Integration of EV Charging Infrastructure – ‘Use Case’ Scenarios

As companies in the Bay area expand their EV charging infrastructural deployments, they are looking to integrate this infrastructure with Energy Management and Demand Response capabilities.

Why This Matters

The primary benefit of a well-defined integration strategy for EV charging infrastructure is to reduce associated energy and demand charges for the hosting organization. It helps organizations effectively handle the most typical energy-related use cases they can expect to encounter, and determine how to best leverage an existing ecosystem of service providers. Also, it helps to identify and expose missing links where work still needs to be done.

Presented below are typical energy management ‘use cases’ for hosting organizations deploying and integrating EV charging infrastructure.

Scenario 1: Demand Response Scenario with Cloud-Based EVSE Control

This EV Infrastructure energy management use case involves a cloud-based EV charging network service provider. This enables EV charging infrastructure to react in apredictable/desired fashion when a DR event is called.

The EVSE service provider is integrated electronically with the utility to receive DR event signals, and then regulates charging at the hosting organization’s Electric Vehicle Supply Equipment (EVSE) according to DR rules pre-established by the host organization.

As shown above, the utility informs the cloud-based charging network about current demand related events on the grid. In response, the cloud-based service provider issues or fine tunes EV charging instructions via its cloud-based EVSE controller interface to charging stations, thus helping reduce the load for the building and addressing demand response for the grid. The charging network also keeps track of the vehicle status (for example, how much it is charged or how long it has been idle) and can apply local charging rules to further optimize the usage of electricity for the building and utility.

In this scenario the overall EV charging is controlled and managed by the third party charging network, which typically also manages authentication, notification and payment scenarios.

Scenario 2: Energy Management Scenario with Cloud-Based EVSE Control

This EV Infrastructure energy management use case describes how an office building or campus with an Energy Management System (EMS) can be integrated with EV charging infrastructure via a cloud-based EVSE control network.

As shown above, the building’s EMS directly interacts with the cloud-based EVSE controller. The EMS monitors overall energy use for the building or site (including EV charging). Based on the timing and cost of energy use (e.g. demand peaks, peak periods) the EMS sends signals to the cloud-based EVSE controller, to regulate EV charging load at the site according to specific charging instructions (e.g. reduce demand by a specified amount/time period). The EMS is also interfaced with the utility, thereby able to provide similar signals to the cloud-based EVSE when DR events are called by the utility.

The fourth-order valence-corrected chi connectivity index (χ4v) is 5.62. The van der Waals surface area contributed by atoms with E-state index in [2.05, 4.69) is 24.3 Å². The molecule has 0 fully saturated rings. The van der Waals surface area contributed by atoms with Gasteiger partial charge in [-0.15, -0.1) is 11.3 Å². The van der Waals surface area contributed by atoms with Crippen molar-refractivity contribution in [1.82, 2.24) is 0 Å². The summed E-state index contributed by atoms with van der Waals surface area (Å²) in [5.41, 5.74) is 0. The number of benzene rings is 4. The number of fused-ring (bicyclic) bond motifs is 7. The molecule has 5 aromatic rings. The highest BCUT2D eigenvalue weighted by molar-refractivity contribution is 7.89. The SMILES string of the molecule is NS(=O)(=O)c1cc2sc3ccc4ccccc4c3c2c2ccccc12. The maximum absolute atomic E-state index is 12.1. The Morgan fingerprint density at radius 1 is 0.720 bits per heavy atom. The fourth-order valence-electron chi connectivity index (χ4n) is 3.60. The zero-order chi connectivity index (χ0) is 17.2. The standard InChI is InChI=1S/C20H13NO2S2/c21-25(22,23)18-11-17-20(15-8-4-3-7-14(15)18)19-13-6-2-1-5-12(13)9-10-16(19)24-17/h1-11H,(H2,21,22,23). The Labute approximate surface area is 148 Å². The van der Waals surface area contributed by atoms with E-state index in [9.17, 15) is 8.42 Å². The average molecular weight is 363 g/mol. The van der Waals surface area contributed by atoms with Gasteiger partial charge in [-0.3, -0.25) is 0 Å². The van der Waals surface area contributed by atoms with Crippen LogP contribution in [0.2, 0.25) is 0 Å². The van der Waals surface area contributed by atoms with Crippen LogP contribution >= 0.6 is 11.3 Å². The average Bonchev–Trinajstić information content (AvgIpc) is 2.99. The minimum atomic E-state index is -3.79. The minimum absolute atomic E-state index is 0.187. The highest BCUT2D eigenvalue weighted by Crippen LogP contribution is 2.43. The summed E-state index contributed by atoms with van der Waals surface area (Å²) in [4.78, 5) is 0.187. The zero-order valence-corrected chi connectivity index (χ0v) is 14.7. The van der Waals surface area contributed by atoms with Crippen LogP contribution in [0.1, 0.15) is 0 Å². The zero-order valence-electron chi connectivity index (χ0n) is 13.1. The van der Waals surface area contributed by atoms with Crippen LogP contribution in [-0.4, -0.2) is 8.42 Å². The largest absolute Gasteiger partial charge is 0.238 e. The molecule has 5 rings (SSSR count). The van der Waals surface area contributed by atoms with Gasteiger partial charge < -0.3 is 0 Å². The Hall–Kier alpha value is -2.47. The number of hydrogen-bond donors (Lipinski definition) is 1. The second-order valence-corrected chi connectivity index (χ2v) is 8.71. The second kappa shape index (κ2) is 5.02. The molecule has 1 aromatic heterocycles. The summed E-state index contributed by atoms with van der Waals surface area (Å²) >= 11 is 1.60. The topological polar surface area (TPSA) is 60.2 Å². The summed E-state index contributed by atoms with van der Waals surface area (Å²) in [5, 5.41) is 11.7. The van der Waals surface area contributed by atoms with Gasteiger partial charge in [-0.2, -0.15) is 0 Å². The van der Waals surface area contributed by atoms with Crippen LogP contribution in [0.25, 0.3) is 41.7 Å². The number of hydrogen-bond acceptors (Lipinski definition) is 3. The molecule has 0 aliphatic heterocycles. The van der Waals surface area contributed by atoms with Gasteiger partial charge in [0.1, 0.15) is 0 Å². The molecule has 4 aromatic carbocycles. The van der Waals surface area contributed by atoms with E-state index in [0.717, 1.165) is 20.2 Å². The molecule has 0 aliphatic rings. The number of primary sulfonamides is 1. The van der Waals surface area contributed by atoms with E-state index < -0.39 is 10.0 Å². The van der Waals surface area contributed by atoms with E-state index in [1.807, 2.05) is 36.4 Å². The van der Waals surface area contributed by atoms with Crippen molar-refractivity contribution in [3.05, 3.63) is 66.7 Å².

Scenario 3: Energy Management Scenario with local EVSE Control

This scenario describes the use case for local controllers at one or multiple buildings on a campus site, to control EV charging and balance overall load.

The local controllers typically include a network connection with the building or campus for data, as well as connections for physical control of electric circuit(s). The building/campus Energy Management System interacts with the Utility and its DR/DM interface to receive demand response requirements as set by the utility, or by tracking local energy use, determines that EV load reduction is necessary. It then signals the local load controller to dial EV charging circuit capacity up or down, depending on what the building needs.


  • EV Workshop Introduction (Slides)
  • Silicon Valley Trends in Enterprise / Workplace Charging - Survey Results, by MPBG, Joint Venture (Slides)
  • EV Charging Infrastructure Overview, by Chargepoint (Slides)
  • EV Charging Infrastructure – Enterprise issues and opportunities, by SAP and Google Integration (Slides)
  • Utility Perspectives on EV Charging, Impacts and Demand Management, by PG&E (Slides)
  • Models for integration of EV Charging with Building Energy Management, by Gridscape Solutions (Slides), EPRI (Slides)
  • Fast Charging and Integrated Storage Solutions, by Green Charge Networks (Slides)
  • Evaluating Vehicle-to-Building and Vehicle-to-Grid scenarios, by LBNL (Slides)
  • Conclusion and discussion of next steps (Slides)

Climate Prosperity

Joint Venture’s Climate Prosperity program united local governments, businesses and institutions in defining and deploying initiatives that addressed the long-range environmental challenges facing our region and our world. Some of the initiatives that resulted from this program included: the Smart Energy Enterprise Development Zone (SEEDZ) and our solor procurement projects (R-REP and SV-REP).